etcd is a great distributed state store that is part of CoreOS (definitely a project-to-watch). It offers similar functionality to Zookeeper, but is written in Go instead of Java and uses a different non-Paxos coordination algorithm, called Raft.
I mention Go not because it is this year’s cool new language (sorry,
Ruby Erlang Node!), but because it means that etcd has a smaller memory overhead than Zookeeper. So, if you need to store a small number of items in a distributed state store, say for leader election or cluster discovery, then it’s much lighter-weight than Zookeeper. It’s light-weight enough that you could think about running etcd on every instance in a cluster, where it’s hard to justify doing that with Zookeeper unless you’re storing more data.
But, despite the fact that Go is great, some people - myself included - will still want to use Java for more complicated tasks. So, I’m open-sourcing my Java binding to etcd under the Apache license: jetcd. It’s still very-early code, so test thoroughly before rolling out into production!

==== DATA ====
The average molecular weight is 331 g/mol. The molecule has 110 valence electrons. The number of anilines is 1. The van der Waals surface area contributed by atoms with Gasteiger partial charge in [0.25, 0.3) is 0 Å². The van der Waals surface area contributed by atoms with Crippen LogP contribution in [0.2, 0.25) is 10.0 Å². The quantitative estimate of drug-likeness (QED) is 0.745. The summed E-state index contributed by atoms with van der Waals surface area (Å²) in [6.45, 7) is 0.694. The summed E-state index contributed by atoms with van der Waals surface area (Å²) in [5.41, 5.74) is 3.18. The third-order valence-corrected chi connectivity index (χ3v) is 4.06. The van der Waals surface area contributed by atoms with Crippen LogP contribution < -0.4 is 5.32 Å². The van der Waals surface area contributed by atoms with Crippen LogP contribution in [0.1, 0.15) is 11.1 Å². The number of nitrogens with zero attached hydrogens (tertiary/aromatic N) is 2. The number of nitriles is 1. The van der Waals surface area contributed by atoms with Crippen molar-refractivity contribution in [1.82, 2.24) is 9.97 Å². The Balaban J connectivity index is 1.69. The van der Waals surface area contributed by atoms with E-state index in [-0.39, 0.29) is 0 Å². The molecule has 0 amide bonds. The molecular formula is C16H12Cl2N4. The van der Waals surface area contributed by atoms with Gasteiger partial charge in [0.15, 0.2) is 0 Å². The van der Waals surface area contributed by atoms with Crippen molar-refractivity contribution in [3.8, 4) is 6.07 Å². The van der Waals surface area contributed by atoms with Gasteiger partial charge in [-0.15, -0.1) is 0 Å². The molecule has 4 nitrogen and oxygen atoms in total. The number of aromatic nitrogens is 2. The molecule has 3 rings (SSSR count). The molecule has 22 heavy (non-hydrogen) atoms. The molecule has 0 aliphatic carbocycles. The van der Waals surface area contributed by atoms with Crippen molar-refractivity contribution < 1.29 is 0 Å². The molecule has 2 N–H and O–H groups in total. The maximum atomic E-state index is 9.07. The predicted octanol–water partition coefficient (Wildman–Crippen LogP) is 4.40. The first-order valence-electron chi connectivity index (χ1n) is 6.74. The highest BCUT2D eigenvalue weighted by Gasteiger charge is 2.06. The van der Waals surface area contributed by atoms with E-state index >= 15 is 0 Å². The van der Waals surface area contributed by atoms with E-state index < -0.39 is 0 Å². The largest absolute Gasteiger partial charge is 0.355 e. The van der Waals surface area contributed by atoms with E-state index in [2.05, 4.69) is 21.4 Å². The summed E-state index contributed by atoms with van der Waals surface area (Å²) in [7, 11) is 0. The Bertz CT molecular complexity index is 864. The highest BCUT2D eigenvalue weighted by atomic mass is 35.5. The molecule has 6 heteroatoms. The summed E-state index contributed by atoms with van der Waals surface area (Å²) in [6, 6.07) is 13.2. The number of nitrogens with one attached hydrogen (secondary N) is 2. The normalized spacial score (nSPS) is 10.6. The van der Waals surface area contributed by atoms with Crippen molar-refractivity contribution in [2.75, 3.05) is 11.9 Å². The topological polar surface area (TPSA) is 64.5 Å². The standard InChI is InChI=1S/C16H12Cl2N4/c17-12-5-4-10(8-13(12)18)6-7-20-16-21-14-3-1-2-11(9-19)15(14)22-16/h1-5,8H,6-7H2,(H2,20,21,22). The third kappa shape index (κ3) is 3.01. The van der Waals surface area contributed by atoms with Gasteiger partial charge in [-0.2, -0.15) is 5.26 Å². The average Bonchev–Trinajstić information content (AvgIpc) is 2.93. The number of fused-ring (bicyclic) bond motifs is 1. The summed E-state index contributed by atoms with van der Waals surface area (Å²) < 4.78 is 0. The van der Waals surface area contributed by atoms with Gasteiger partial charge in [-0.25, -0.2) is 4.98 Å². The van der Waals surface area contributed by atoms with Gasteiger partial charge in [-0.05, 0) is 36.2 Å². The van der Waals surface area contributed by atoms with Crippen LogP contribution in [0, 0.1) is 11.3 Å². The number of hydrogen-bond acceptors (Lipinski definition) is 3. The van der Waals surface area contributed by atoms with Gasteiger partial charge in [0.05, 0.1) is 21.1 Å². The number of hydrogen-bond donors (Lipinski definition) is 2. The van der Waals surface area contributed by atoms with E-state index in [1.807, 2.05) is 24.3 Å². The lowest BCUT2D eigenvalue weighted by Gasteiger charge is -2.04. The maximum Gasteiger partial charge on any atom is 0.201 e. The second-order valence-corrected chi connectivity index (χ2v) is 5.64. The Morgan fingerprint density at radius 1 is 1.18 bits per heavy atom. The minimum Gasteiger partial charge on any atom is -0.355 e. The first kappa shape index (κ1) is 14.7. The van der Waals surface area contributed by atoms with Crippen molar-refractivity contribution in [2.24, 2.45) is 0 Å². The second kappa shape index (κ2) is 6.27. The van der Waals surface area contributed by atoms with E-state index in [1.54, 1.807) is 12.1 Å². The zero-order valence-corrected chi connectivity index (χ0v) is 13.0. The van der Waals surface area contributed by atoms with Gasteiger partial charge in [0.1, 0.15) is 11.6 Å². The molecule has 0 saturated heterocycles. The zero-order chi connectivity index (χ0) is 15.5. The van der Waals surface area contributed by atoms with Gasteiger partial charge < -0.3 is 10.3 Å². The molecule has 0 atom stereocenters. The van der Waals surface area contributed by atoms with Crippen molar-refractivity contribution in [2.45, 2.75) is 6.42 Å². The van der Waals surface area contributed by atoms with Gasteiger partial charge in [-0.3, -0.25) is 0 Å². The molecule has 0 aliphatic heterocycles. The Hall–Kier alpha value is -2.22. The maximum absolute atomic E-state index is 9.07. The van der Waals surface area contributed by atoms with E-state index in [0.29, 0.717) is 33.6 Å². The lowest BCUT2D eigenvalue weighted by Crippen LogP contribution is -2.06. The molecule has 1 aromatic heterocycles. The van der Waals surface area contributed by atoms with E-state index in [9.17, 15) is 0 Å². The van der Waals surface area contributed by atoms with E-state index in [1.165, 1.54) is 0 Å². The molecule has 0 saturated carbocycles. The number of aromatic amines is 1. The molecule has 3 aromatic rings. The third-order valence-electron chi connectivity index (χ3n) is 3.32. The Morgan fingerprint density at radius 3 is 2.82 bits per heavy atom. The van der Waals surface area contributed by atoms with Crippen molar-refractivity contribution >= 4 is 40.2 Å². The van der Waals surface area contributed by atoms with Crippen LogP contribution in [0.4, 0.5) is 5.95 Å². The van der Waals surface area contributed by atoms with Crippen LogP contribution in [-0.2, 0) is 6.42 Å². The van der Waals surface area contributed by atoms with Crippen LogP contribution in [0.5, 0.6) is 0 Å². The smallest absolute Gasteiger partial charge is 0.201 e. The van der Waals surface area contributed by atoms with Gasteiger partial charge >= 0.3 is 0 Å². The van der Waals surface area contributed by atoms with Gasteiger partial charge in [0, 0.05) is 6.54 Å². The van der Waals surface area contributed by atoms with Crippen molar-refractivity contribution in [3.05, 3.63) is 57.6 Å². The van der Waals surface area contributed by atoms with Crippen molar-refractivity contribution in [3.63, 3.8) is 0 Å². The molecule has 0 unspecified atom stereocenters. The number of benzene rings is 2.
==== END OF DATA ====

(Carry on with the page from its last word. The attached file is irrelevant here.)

The trickiest thing is that etcd uses HTTP long-polling for change notification; that is then exposed as a Java Future for use in async code (or just call get() on it if you want to be synchronous). It’s actually exposed as a ListenableFuture from Google’s Guava, because that’s usually much more useful.
We don’t really want to tie up a Java thread for each watch, so that means using one of the async HTTP libraries. I chose the Apache HttpAsyncClient, even though it’s still in beta. If you hate that and love library X, then please submit a pull-request. In general, pull requests are very welcome!
Check out jetcd on Github